All positive thinking for KSU’s Cantele during game-winning kick
By ARNE GREEN
By ARNE GREEN
Special to The Telegram
MANHATTAN — Jack Cantele is not impervious to negative thoughts.
He just knows that they have a time and a place.
Fortunately for Cantele, that did not include last Saturday at Snyder Family Stadium, where his 41-yard field goal with three seconds left gave the Kansas State Wildcats a dramatic 33-31 victory over Texas Christian.
“I didn’t think about the negative side of it until Sunday,” said Cantele, who began preparing mentally from the moment TCU kicker Jaden Oberkrom put the Horned Frogs in front on a 56-yarder with 2:13 on the clock. “It was like, ‘Oh, wow.’
“Somebody asked, ‘It would have killed you if you had missed that, right?’ and I was like, ‘Yeah, I didn’t think about that.’ I’m pretty confident and I’m glad I’m able to only think about the positive side.”
It was the first career game-winner for Cantele, a sophomore from Wichita’s Kapaun-Mt. Carmel High School. But he insisted he was ready to go from the moment TCU took the lead.
“I was just glad I got the opportunity, because that’s every kicker’s dream to be able to do that,” he said. “I couldn’t have been more accepting of the situation.
“I couldn’t have wanted it more and there was absolutely no fear.”
Ditto for holder Mark Krause, also the Wildcats’ punter.
“Me and Jack were the most relaxed I’ve ever seen us,” said Krause, a junior, who along with Cantele and senior long snapper Marcus Heit made sure the kick went off without a hitch. “We were not quite joking around before we went out there, but we weren’t as serious probably as we could have been, just because as soon as we would have been serious, that’s room for error.
“I’ve kind of caught a lot of flack from it because I snapped the ball with three seconds left, but it’s because of a rhythm thing. We were in a rhythm and I wanted to do what we normally do.”
Cantele certainly was in a rhythm, hitting a career-high four field goals in the game. He connected from 31 yards with three seconds left in the first half to put the Wildcats up 17-7, then back-to-back from 34 late in the third quarter and from 23 with 5:59 left as they regained the lead, 28-27.
The performance earned Cantele Big 12 co-special teams player of the week honors. He’s now 11 of 13 on field goals and 40 for 41 on extra points to rank sixth in the league in scoring with 73 points.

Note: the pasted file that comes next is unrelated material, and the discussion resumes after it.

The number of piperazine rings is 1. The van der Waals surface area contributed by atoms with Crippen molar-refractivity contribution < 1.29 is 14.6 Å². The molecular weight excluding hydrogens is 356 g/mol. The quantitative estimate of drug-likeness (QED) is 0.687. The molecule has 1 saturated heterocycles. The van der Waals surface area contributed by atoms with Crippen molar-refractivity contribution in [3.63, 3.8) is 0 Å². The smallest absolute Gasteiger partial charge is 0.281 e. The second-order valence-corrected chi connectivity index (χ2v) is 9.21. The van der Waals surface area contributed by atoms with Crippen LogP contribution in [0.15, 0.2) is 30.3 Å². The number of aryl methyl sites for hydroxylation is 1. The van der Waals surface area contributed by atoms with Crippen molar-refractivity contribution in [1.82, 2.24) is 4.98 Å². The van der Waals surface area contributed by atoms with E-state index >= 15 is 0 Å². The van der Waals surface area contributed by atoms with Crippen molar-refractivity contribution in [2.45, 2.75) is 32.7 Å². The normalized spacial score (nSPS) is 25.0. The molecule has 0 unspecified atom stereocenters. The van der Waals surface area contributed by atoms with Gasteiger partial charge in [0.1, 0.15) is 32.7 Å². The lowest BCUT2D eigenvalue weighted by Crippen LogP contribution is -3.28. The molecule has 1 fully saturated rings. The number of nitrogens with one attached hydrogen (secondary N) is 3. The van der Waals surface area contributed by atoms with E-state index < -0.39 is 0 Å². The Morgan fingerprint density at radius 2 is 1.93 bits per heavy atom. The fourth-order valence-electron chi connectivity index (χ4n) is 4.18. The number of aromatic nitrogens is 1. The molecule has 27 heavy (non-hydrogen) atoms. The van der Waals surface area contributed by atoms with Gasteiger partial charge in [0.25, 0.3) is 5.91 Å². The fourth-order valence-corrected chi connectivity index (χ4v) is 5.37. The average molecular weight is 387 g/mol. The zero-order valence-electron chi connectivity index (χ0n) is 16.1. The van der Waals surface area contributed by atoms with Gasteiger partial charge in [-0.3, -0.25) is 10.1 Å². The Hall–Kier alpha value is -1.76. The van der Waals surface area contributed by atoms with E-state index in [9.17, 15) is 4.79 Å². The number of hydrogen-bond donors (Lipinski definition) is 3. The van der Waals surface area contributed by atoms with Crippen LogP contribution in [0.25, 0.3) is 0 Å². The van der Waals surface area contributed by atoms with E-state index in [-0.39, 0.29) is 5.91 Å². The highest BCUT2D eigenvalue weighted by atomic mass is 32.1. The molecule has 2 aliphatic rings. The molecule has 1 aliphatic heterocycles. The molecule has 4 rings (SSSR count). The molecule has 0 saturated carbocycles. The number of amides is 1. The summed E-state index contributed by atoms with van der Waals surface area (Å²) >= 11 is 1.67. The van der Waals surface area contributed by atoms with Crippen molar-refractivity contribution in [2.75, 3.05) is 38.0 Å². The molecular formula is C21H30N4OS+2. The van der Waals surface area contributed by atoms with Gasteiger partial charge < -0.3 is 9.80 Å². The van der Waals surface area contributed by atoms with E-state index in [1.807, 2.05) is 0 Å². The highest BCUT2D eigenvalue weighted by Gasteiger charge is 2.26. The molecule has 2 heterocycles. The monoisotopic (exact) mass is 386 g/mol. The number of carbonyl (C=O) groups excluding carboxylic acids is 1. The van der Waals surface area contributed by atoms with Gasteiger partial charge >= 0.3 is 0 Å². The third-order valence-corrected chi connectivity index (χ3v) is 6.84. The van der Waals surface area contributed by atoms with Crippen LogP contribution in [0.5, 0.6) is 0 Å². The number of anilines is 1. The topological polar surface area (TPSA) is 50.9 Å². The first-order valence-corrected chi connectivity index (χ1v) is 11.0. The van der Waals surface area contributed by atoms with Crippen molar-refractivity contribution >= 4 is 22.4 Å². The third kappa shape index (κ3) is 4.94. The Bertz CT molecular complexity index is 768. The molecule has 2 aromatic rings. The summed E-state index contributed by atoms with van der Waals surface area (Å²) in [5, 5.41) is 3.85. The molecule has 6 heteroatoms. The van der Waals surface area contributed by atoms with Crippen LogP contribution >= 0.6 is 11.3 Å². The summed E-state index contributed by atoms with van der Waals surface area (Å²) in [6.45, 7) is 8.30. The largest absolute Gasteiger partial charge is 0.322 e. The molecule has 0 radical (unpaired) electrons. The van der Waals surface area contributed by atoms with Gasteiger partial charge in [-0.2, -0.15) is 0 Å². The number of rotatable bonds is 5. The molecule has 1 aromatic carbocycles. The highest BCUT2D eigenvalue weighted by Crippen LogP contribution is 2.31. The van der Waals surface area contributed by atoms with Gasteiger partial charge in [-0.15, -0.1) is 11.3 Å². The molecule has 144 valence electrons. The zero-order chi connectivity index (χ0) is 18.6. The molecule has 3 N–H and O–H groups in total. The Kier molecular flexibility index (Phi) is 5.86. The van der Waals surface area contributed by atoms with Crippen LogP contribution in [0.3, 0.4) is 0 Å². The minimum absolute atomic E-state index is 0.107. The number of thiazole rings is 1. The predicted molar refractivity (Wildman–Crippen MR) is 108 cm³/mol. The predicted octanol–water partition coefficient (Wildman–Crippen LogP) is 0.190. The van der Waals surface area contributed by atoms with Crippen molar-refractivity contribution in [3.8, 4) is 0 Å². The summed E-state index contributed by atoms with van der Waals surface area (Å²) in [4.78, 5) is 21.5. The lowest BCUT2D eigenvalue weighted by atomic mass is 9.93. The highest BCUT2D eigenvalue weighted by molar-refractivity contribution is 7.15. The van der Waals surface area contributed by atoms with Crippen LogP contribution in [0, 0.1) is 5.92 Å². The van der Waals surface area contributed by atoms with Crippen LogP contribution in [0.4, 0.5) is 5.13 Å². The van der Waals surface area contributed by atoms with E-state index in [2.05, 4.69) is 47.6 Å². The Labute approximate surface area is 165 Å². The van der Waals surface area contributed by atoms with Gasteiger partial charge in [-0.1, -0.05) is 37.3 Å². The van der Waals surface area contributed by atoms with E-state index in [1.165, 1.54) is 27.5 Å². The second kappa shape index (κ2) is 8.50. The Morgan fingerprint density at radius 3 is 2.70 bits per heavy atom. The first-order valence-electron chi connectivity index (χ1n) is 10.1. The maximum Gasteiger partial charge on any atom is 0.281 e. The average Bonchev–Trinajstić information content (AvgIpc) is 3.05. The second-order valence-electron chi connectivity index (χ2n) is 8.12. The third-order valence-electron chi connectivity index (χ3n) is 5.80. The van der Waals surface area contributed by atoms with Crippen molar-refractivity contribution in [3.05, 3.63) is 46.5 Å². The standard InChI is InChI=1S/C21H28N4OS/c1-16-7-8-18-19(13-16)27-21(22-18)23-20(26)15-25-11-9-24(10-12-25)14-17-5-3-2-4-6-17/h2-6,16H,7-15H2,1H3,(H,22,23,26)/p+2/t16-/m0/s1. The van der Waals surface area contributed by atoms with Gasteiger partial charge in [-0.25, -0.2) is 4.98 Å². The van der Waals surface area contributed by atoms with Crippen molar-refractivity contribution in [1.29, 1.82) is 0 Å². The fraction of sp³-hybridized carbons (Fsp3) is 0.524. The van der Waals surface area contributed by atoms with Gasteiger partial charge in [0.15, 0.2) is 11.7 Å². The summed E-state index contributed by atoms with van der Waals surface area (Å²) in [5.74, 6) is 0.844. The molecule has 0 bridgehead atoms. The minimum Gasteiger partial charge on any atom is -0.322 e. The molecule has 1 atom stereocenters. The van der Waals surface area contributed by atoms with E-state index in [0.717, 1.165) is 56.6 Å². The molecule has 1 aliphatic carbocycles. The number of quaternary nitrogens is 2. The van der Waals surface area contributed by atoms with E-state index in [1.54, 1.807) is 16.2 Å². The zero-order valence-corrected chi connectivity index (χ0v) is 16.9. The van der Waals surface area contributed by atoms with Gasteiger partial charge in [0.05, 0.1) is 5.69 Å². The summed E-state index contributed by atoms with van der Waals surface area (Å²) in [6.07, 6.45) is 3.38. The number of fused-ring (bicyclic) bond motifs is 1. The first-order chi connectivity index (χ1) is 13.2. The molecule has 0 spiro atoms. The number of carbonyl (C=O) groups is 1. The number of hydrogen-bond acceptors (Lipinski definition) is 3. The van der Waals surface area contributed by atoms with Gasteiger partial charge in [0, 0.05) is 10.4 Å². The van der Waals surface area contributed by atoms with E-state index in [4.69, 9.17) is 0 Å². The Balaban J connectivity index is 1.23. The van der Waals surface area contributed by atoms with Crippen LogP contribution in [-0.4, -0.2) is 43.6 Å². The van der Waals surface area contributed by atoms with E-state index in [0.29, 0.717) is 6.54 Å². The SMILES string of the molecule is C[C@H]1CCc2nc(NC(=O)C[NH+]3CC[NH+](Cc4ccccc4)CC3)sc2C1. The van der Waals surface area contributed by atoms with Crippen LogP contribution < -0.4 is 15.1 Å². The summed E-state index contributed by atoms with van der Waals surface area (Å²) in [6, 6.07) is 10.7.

When Oberkrom converted the second-longest field goal in TCU history, Cantele focused on his own routine, hoping for another chance.
“You can’t let (negative thoughts) creep into your mind,” he said. “It wasn’t until long after that game that I thought, ‘Crap, what if I missed that?’
“It’s not a thought during the game. It’s just like any other field goal. I’ve kicked that kick in practice a hundred times from that exact spot.”
There was no doubt in Krause’s mind that Cantele would rise to the occasion.
“Everybody but Jack, Marcus and I maybe didn’t know if that kick was going in, but before we went out there we all kind of talked about it, and that’s the stuff that dreams are made of.
“People want to be in a situation like that, to win a game. They want to be a part of something like that and I feel that we were all prepared to do so and it was just a matter of time before we had to go out there and do it.”
Cantele, who spent a redshirt year and last season watching older brother Anthony kick for the Wildcats, said that made him more nervous than doing it on his own.
He credited former K-State sports psychologist Michael Johnson, now at Arkansas, with helping to keep him in the proper frame of mind.
“He would come to practice and we’d have conversations,” Cantele said. “He’d notice the way I would react and he said, ‘You’ve got to think only about the positive stuff.’
“He texted me after the game and we text frequently, but it’s good to have someone like that in your corner, too.”
Still, when it was time to win the game, Cantele was left to his own devices.
“I couldn’t have been more accepting of the situation,” he said. “I couldn’t have wanted it more.
“There was absolutely no fear.”